Patrick Jameson, executive director of the Maryland Medical Cannabis Commission, estimates the industry will add between 700 and 1,000 jobs to Maryland initially. The law requires certain positions to ensure quality and security for users.
Sales are expected to begin this year, but Jameson said it’ll be another six months or more before store shelves are well stocked. He said the commission has no plans to assess economic impact.
“We have one mission and it’s medical marijuana,” he said.
Philip Goldberg, president of the Maryland Cannabis Industry Association, said the industry could create more than 2,000 new jobs at the outset, with up to 1,000 employed by growers, up to 75 by processors and up to 1,100 by dispensaries. All will also need support and services.
Goldberg, who is CEO of the Frederick grower Green Leaf Medical, said he’s received resumes from roofers and even an X-ray technician who wanted a new career with growth potential. One online job post drew 268 responses in 12 hours.
Goldberg said many believe in the mission of providing medical marijuana.
Some have agreed to take pay cuts for one of the 50 or so jobs he expects to initially create. He said pay starts at $30,000 with benefits for the people who tend the marijuana plants, rising to $80,000 for scientific positions.
“It’s not hard to find applicants,” he said. “We probably could have gotten away with paying $10 an hour, but we’re investing a lot in training and don’t want people to leave. We want people to see upward mobility and feel good about their careers.”
Shad Ewart, a professor at Anne Arundel Community College, is training entrepreneurs. He said plenty of people are seeking to benefit from the industry without actually working in the industry.
His course focuses on “the picks and shovels part of the gold rush,” meaning ancillary jobs necessary to start up an industry.
Some students are aiming for entry-level jobs as a grower, processor or retailer. Others want to expand their accounting or legal practice. But many want to understand how to supply the parts to grow hydroponic crops indoors or the display cases or even the T-shirts with logos on them.
He said his course begins with a review of the state regulations. They outline what is needed.
Students already have been creative, Ewart said. As a class project, one student bought hundreds of cheap cannabis leaf-themed stickers in colors of the Maryland flag and sold them for $5 a piece. Another student was working to transform his limo service into a cannabis transport business.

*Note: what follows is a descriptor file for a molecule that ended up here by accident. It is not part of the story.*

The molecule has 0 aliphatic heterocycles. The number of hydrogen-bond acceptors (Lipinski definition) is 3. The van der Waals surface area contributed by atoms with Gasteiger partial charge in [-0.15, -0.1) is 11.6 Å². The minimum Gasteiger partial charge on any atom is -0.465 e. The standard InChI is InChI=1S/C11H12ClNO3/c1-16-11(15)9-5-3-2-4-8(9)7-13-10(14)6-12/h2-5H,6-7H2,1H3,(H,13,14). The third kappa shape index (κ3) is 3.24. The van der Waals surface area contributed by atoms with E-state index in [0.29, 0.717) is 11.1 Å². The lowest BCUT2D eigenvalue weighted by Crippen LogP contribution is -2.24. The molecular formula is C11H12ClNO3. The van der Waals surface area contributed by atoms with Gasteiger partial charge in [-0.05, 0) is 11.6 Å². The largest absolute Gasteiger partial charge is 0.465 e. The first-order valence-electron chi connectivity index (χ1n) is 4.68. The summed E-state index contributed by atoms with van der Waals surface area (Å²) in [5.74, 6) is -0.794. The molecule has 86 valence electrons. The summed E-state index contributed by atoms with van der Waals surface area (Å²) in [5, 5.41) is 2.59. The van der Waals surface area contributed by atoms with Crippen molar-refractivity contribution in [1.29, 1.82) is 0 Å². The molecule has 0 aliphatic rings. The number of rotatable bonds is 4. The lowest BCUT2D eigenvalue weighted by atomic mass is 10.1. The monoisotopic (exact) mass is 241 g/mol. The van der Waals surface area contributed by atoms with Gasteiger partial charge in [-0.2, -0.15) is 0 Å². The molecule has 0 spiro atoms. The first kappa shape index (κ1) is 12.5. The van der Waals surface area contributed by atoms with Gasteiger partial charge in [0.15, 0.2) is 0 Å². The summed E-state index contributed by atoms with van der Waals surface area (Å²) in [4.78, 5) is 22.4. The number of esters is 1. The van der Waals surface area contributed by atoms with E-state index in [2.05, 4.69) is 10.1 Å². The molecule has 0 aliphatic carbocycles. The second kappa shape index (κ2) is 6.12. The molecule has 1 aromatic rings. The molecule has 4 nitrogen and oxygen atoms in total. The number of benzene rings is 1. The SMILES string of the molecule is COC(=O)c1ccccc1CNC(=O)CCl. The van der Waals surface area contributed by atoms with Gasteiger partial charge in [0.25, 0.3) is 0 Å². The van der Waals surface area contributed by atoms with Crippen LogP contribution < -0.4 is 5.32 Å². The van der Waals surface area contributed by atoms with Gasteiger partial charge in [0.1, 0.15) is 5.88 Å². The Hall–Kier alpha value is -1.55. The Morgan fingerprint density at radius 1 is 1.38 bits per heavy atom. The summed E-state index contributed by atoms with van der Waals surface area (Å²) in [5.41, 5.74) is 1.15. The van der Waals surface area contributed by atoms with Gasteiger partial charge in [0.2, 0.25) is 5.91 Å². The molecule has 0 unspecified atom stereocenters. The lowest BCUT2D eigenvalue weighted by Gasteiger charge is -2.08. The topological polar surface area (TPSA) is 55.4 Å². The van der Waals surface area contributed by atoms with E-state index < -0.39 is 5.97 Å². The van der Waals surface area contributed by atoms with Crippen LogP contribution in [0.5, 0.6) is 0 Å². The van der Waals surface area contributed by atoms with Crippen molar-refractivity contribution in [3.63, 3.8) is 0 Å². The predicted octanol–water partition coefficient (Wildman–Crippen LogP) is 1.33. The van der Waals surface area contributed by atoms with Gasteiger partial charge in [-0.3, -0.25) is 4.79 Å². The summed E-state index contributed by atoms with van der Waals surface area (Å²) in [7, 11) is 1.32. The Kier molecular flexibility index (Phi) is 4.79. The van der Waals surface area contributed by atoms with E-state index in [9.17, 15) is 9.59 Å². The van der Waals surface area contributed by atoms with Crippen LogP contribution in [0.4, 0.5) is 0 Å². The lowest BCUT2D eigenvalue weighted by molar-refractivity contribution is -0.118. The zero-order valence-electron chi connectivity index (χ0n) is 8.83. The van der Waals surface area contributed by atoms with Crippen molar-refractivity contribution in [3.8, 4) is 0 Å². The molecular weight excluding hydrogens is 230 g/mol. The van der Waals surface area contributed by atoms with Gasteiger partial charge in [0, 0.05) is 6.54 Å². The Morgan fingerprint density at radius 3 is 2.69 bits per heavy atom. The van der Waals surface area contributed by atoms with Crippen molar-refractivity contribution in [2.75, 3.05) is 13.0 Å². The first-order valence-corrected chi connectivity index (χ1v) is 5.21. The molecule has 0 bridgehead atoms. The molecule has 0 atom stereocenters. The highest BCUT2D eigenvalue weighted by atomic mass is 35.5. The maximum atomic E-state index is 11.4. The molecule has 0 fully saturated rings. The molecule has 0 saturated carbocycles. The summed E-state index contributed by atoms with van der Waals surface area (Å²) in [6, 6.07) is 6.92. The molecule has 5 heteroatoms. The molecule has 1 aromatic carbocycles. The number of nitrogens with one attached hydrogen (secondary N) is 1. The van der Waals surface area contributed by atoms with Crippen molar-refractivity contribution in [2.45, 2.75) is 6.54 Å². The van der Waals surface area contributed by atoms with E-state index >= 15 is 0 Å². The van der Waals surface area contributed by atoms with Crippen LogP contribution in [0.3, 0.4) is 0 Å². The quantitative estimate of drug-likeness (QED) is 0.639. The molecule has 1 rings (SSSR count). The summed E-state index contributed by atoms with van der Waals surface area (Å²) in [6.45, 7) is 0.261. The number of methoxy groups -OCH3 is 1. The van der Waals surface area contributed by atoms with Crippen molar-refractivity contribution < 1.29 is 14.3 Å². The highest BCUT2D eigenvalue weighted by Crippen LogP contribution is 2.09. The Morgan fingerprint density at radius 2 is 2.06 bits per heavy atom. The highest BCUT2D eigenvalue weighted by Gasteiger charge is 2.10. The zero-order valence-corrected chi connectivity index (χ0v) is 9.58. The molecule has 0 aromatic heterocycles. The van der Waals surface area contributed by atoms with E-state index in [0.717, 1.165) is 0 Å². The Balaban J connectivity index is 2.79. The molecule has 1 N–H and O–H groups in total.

“These businesses won’t be game-changers for the state, but they will be game-changing to individuals and communities,” he said. “T-shirts may end up being where the real money is.”
Most initial jobs will be at dispensaries, processors and distributors. Timonium-based Curio Wellness has licenses for all three business and expects to hire 69 people. The positions range from hourly retail jobs to highly skilled scientists.
Wendy Bronfein, a founder of Curio Wellness and a marketing and product development executive, echoed Goldberg’s desire to provide good career opportunities. The company offers benefits such as health care and profit sharing plus a “living wage” for everyone.
Curio has received 16,000 resumes and has filled key management positions already, she said. Just a handful of the new hires have come from out of state.
“It almost sounds a little hokey, or old school, but when we were forming the company we decided we wanted it to be one of those places where people would say they worked at this company for 40 years and got the watch,” Bronfein said. “At the same time, it’s a brand-new industry. A parallel would be the dot-com industry, where people could come into an entry-level position and maybe rise up at a faster pace to become a senior vice president in charge of the Ohio division.”
Bronfein said the company has sought to do business with as many local companies as possible. That includes commercial Realtors for assistance buying its 56,000-square-foot former factory building, local construction contractors for upgrades, and local distributors for equipment and even the coffee in the break room.
The Evening Sun
One local company that hopes to get some of that kind of business is SOS Technology Group in Baltimore County, which provides cyber and physical security services. Scott Hall, a technical sale engineer, said professionals at the firm already have studied the regulations so they can add medical marijuana to their roster of health care, government and other clients.
Hall predicted many will want the business. That will be good not only for those that get deals, he said, but for the state generally.
“I think there is potential for a far-reaching economic benefit,” Hall said.
Heckman at Cannaline said he’s already seeing business. The Elkridge office has had to accommodate walk-in customers for the first time.
Heckman and his partner recently invested in a $10,000 label maker that can produce a foot of labels a second so they can customize and fulfill orders more quickly. He said he’s also invested in child-resistant packaging and plastic innovation, improving his bags’ ability to moderate air and moisture.
The business, he said, already has moved far beyond its origins in his partner’s basement. Cannaline now employs seven people, and revenue has grown 10-fold in less than a decade. Local business will only help it expand.
“This is going to be nothing but good for the economy,” he said.